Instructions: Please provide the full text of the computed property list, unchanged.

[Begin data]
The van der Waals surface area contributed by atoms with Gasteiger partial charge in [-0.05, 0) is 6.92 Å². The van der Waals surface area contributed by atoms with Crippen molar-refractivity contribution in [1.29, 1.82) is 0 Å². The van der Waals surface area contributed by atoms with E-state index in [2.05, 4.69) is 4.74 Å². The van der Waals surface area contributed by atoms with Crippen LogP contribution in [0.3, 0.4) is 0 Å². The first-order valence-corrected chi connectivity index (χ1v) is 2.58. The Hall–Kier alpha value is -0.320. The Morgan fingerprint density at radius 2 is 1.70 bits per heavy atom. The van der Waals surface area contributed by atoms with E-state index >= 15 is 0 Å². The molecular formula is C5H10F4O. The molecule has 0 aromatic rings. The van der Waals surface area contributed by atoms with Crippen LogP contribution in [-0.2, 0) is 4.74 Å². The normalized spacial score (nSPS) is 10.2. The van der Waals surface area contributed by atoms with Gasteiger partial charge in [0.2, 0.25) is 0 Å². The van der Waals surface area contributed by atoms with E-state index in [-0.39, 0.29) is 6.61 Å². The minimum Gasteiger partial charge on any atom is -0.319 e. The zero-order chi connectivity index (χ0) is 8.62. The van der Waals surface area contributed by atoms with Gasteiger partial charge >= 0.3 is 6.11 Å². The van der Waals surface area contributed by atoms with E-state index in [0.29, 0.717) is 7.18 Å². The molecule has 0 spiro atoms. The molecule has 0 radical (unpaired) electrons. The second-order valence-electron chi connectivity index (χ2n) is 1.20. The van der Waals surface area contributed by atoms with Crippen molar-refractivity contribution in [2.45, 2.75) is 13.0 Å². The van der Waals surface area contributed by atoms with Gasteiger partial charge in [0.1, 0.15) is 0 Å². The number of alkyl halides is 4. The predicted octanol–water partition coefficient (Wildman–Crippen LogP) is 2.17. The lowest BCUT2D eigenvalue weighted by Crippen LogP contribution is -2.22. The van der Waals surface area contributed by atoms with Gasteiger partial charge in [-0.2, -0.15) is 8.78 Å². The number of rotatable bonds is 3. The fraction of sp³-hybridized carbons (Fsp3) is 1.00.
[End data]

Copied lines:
The van der Waals surface area contributed by atoms with Gasteiger partial charge in [-0.05, 0) is 6.92 Å². The van der Waals surface area contributed by atoms with Crippen molar-refractivity contribution in [1.29, 1.82) is 0 Å². The van der Waals surface area contributed by atoms with E-state index in [2.05, 4.69) is 4.74 Å². The van der Waals surface area contributed by atoms with Crippen LogP contribution in [0.3, 0.4) is 0 Å². The first-order valence-corrected chi connectivity index (χ1v) is 2.58. The Hall–Kier alpha value is -0.320. The Morgan fingerprint density at radius 2 is 1.70 bits per heavy atom. The van der Waals surface area contributed by atoms with E-state index >= 15 is 0 Å². The molecular formula is C5H10F4O. The molecule has 0 aromatic rings. The van der Waals surface area contributed by atoms with Crippen LogP contribution in [-0.2, 0) is 4.74 Å². The normalized spacial score (nSPS) is 10.2. The van der Waals surface area contributed by atoms with Gasteiger partial charge in [0.2, 0.25) is 0 Å². The van der Waals surface area contributed by atoms with E-state index in [-0.39, 0.29) is 6.61 Å². The minimum Gasteiger partial charge on any atom is -0.319 e. The zero-order chi connectivity index (χ0) is 8.62. The van der Waals surface area contributed by atoms with Gasteiger partial charge >= 0.3 is 6.11 Å². The van der Waals surface area contributed by atoms with E-state index in [0.29, 0.717) is 7.18 Å². The molecule has 0 spiro atoms. The molecule has 0 radical (unpaired) electrons. The second-order valence-electron chi connectivity index (χ2n) is 1.20. The van der Waals surface area contributed by atoms with Crippen molar-refractivity contribution in [2.45, 2.75) is 13.0 Å². The van der Waals surface area contributed by atoms with Gasteiger partial charge in [0.1, 0.15) is 0 Å². The number of alkyl halides is 4. The predicted octanol–water partition coefficient (Wildman–Crippen LogP) is 2.17. The lowest BCUT2D eigenvalue weighted by Crippen LogP contribution is -2.22. The van der Waals surface area contributed by atoms with Gasteiger partial charge in [-0.2, -0.15) is 8.78 Å². The number of rotatable bonds is 3. The fraction of sp³-hybridized carbons (Fsp3) is 1.00.